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Lin King

In my English class, we were frequently discussing the definition of truth. After reading Tim O’Brien’s The Things They Carried, our class became obsessed with the idea that there is no absolute truth. When we were assigned to write any short story we liked, I decided to expand on the idea that “truth” is like a […]

Gina Tron

Comics take a bunch of images and put them together in a coherent and articulate way, where you go from image to image, and from text/image combination to text/image combination. Then you look at it all and it all adds up to something.

Jennifer Kathleen Gibbons

“California itself has appeared almost as a singular character throughout my writing, kind of like the hotel in The Shining, but less creepy — or more creepy, depending on how you view my work.” – Alex Green

Jeremy Wolf

Half the time, the poems are alright and the prose pages generally work out, but it’s all about that discipline. It’s all about ratcheting in that time.

M. Demyan

It’s the things that come out of my own life or the reading that I’m doing, or things that I’ve heard from friends or whatever. But in this case, I think it’s just been an ongoing evolving project that had adapted to the realities of my own life…

Tierney Ray

Every once in a while, I’ll call a psychic. I was on the phone with one at one point and she said to me, “Oh, wait. Hang on. Hang on, they’re speaking to me.” And I was like, “Go ahead.”

Lara Gentchos

I’m going to die, and I want my experiences, as much as I can control them — which is not much — to be experiences with art that makes me feel something.

Breanne Cunningham

Most of what I write is love poetry. And a lot of it comes from dreams. A lot of it comes from lucid dreaming, that half-awake, half-asleep state.

M. Brianna Stallings

“There is such an awful stigma around self-publishing, that the books will not be enjoyable…these indie authors just need the guidance and support to help them through the process.”

Edited by Breanne Cunningham and M. Brianna Stallings

You never really have to look at the blank page at all because by the time you’re free to write and can actually get to a computer, you already know what you’re going to write.

Leah Kaminsky

The first murder Peter Doherty ever witnessed was committed by his own sweet, grey-haired grandmother back in the 1940s. He was a young child living on the outskirts of the then sleepy town of Brisbane, in Northern Australia. She took him by the hand and led him down to the ‘chook house’ at the bottom of the garden, grabbing a flapping hen along the way.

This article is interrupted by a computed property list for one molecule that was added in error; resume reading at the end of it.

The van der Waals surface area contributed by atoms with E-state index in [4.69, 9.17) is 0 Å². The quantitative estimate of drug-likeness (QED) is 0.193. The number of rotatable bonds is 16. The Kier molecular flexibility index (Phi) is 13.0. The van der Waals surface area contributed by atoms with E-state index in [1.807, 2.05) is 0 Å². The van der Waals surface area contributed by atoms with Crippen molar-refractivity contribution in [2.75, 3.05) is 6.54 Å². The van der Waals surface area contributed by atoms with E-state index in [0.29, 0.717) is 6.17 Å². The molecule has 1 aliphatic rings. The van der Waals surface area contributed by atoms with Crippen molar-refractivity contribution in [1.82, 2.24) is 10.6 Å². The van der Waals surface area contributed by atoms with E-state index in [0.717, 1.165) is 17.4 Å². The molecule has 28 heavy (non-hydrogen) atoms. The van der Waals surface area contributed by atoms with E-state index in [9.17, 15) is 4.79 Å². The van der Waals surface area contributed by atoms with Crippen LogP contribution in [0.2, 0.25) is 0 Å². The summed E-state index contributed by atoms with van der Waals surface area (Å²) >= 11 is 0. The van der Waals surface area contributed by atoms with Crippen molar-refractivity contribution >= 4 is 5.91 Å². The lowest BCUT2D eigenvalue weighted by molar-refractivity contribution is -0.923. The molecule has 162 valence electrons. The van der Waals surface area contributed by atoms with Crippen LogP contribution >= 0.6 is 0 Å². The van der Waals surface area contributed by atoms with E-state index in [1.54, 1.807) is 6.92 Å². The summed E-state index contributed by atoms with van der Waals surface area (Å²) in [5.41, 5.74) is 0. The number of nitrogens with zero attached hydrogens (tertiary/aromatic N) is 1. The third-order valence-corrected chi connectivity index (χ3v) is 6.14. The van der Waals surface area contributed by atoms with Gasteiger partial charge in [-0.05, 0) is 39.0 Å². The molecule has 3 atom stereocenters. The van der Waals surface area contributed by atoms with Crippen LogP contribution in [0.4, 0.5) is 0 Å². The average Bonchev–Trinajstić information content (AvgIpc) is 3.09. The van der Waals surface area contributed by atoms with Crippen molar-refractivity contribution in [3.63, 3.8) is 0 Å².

Emma Komlos-Hrobsky

Hunger Mountain interviews author Emma Komlos-Hrobsky about her short story “Vishnu Floating on the Cosmic Ocean” and asks her what her writing processes are.
“I almost always write at night, and I almost always listen to music unless I’m totally in the zone.”

by Jericho Parms What inspired “Last Dog”? Well, I went on a dead dog kick for a little while in my writing. Our family dog, a black lab named Pepper who we got when I was nine, was very old and on death’s door when I was writing “Last Dog.” She was almost blind and […]

by Jericho Parms What inspired “Blacksmith” and “These Gifts”? Both “These Gifts” and “Blacksmith” I wrote several years ago while living in Spain. I wrote the first drafts of “These Gifts” in response to witnessing, and then participating in, the anti-war demonstrations in Barcelona just prior to the 2003 invasion of Iraq. The protests were […]

There is a wonderful story behind the inspiration for that poem. A few summers ago, I took my family to a minor league baseball game so we could see the future stars of our favorite team. And after the umpire told the teams to “play ball,” a group of nuns came trotting out of the dugout! True story. The Mother […]

by Claire Guyton What’s your best “This is how I got that idea” anecdote? In my collection If I Loved You I Would Tell You This, there’s a long story called “The History of the World,” which is about sixty-five-year-old twins on a celebratory (sort of celebratory) holiday in Italy. He has significant trouble with […]

Claire Guyton

Writing is really hard, that’s what I found out. Stories have to hook at the beginning, head somewhere smart and interesting, and end with an inevitable surprise; they can’t all have superheroes sweeping in and saving the day and introducing me to pretty girls and beating up my enemies…

Elizabeth Gonzalez

Hunger Mountain interviews author Elizabeth Gonzalez about her prize-winning short story “The Speed of Sound” and asks her question about her processes and philosophies when it comes to writing.
“In my experience, writing “rules” are dull knives.”

by Jodi Paloni What inspired your story “The Ghosts of Takahiro Ōkyo”? “The Ghosts of Takahiro Ōkyo” came out of nowhere, and everywhere.  I think of it as an attempt by my brain to pull together and make sense of a bunch of disassociated ideas I had at the time. I didn’t set out to […]

by Claire Guyton What’s your best “that’s how I got that novel idea” anecdote? I often go to the cemetery to think (not any one in particular, just whatever is convenient). A cemetery is a place where you can curse, talk aloud or cry, and no one asks if you need help. Once, while I […]

by Claire Guyton What inspired your story “Shout Her Lovely Name”? Fear. All that can go wrong and how to make sense of it. All writers have favorite words we have to guard against over-using. What are yours? Any words to do with dental hygiene. I don’t know why, but it seems dental care is […]